Conference highlights Windsor's emergence as automation powerhouse
Friday, September 6, 2019
The Windsor Star/Dave Waddell
A record number of exhibitors and registrants at this year’s Emerging Technologies in Automation Conference and Trade Show highlights the fact the Windsor region is emerging as a national powerhouse in the field of automation.
It’s been a long journey in a short time since a humble gathering of 40 local people attended the first conference four years ago in the basement of the Caboto Club.
“It was a small beginning but we saw the potential,” said Lee McGrath, director of business retention and expansion for the WindsorEssex Economic Development Corporation. The conference next Tuesday at Caesars Windsor, is also drawing in buyers from as far away as India.
“The real opportunity from the conference is for local companies to present their technology and educate those in the region and from elsewhere,” said McGrath. “It’s been a bit of a different pathway than our usual economic development.”
This year, there will be 51 exhibitors, an increase of four, and the number of registrants has surpassed last year’s total of 350.
McGrath said the conference is attracting registrants from the 401 corridor and the Great Lakes basin in the U.S.
There will also be up to 10 buyers attending, which doubles last year’s total, including some from India, Mexico, possibly Germany along with automaker representatives.
The keynote speaker this year is Paul Zikopoulos, IBM Canada’s vice-president of big data-cognitive systems.
“Every year, it’s becoming easier to attract businesses,” McGrath said. “The buyers that are coming are looking specifically at automation solutions produced here.
“We were also very fortunate to get Paul because he’s so in demand. He usually speaks to crowds of 5,000 to 6,000 people.”
McGrath said the conference has helped bring attention to the fact the Windsor region is emerging as a national powerhouse in the field of automation.
“I think we’ve been discovered,” McGrath said.
“The Windsor area has a cluster of automation companies, some 350 to 450, greater than anywhere else in Canada. It’s why Automate Canada was created here to act as a voice for those in automation.”
Advanced technology and artificial intelligence is finding its way into sectors of the local economy beyond automotive. The region’s second-largest industry is agriculture and there’s a huge demand for technology in greenhouses.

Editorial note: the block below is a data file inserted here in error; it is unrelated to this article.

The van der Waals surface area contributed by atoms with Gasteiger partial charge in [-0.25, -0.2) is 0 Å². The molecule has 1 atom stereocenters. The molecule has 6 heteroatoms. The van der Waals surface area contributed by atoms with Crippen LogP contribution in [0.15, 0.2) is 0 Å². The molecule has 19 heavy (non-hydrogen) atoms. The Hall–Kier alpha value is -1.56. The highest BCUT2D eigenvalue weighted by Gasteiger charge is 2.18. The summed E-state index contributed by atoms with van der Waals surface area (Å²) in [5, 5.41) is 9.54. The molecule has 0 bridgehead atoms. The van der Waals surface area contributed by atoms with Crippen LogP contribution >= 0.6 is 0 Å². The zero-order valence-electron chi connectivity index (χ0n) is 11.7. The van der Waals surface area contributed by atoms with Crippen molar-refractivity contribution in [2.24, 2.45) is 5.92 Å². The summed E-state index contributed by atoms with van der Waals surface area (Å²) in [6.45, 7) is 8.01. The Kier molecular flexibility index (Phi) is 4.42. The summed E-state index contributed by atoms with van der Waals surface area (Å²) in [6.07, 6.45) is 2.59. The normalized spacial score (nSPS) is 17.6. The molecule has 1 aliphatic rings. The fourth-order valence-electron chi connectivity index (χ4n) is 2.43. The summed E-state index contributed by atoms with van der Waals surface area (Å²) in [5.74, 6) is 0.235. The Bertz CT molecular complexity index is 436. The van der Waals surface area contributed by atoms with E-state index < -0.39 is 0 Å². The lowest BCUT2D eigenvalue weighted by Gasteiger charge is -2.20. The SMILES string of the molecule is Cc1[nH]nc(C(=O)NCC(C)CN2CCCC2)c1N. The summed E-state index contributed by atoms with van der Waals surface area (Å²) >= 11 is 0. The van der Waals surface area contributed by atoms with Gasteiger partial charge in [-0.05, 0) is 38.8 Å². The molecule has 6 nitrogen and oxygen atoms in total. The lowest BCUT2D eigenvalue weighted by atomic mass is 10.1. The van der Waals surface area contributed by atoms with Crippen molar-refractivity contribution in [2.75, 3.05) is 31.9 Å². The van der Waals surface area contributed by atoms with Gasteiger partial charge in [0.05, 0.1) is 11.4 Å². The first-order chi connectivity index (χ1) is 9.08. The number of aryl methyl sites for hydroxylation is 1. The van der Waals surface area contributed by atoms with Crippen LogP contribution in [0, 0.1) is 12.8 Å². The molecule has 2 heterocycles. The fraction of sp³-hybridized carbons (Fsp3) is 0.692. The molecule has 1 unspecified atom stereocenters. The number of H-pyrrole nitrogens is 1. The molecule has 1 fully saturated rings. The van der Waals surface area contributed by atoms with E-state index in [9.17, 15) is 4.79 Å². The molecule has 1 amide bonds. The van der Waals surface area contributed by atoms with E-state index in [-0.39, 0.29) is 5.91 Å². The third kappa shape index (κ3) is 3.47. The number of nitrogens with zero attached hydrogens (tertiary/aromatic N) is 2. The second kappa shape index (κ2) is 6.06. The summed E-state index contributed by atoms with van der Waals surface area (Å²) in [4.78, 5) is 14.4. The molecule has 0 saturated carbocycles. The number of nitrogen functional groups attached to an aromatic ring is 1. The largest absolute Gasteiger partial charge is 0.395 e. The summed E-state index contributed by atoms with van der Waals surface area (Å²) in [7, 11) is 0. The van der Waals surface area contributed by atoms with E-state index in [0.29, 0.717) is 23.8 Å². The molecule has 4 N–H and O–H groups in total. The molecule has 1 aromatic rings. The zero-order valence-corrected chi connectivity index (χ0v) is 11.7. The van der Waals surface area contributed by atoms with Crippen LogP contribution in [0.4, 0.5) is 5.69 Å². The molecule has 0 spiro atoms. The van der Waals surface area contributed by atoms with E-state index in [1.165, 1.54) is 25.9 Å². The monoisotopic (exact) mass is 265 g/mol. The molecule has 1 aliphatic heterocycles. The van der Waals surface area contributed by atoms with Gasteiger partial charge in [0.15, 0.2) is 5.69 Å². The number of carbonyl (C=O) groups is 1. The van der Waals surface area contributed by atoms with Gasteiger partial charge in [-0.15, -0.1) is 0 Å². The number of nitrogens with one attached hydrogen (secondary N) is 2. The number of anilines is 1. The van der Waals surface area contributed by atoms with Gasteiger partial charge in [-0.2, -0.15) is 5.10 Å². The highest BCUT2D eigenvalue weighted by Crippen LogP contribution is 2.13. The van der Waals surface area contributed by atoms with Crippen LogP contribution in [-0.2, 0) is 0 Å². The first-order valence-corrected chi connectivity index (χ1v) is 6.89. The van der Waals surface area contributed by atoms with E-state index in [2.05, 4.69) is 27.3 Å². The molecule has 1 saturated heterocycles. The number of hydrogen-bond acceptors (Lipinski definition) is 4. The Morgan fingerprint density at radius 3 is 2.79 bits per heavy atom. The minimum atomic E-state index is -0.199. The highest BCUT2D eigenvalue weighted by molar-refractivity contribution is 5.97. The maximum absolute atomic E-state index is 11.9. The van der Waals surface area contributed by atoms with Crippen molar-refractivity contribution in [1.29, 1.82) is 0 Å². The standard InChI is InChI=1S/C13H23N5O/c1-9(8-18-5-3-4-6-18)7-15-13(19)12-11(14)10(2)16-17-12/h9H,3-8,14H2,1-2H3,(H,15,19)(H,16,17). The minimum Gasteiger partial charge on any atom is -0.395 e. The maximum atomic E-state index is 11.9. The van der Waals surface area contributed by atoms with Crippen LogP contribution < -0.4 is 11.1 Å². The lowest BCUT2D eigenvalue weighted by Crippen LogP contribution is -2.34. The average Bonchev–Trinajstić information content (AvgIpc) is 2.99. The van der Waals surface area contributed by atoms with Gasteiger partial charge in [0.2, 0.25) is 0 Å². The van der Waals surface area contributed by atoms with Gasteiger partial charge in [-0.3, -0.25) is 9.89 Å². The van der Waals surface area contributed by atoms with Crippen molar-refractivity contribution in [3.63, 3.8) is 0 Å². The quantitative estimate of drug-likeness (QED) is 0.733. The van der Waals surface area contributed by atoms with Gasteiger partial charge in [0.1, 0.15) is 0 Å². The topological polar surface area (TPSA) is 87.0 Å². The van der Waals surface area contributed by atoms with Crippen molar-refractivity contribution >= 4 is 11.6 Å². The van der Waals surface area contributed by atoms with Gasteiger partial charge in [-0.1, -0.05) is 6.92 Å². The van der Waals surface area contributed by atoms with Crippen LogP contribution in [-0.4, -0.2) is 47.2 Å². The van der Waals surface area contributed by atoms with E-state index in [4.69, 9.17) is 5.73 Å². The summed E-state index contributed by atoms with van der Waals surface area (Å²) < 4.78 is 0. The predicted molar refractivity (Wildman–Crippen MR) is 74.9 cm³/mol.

Addressing those opportunities will be Justine Taylor from the Ontario Greenhouse Vegetable Growers and Darren Ward from the Vineland Research and Innovative Centre.
“This year, there’s a focus on automation and agriculture,” McGrath said. “A lot of the technology they use (in greenhouse production) is from the Netherlands. We want to show them how they can get involved in the automation cluster locally.
“We also want to make partnerships with the Netherlands to potentially use our technology.”
Among the speakers on the main stage will be: Siemens senior vice-president Joris Myny; Reid Schook of Rockwell Automation; Automate Canada chair Shelley Fellows; Automotive Parts Manufacturers’ Association president Flavio Volpe; John Laughlin, chief technical officer, Next Generation Manufacturing Canada; and Raed Kadri, director of automotive technology and mobility with the Ontario Centres for Excellence.
An added feature at this year’s conference will be a start-up zone for small companies of five employees or fewer. The seven companies invited will get their opportunity to make presentations to the businesses in attendance.
There will also be themes touching on automation in mould making, the use of artificial intelligence in factories, manufacturing resource planning and how to get involved with Canada’s Innovation Superclusters Initiative.
For ticket information visit the WEEDC website at choosewindsoressex.com/emergingtechnologies.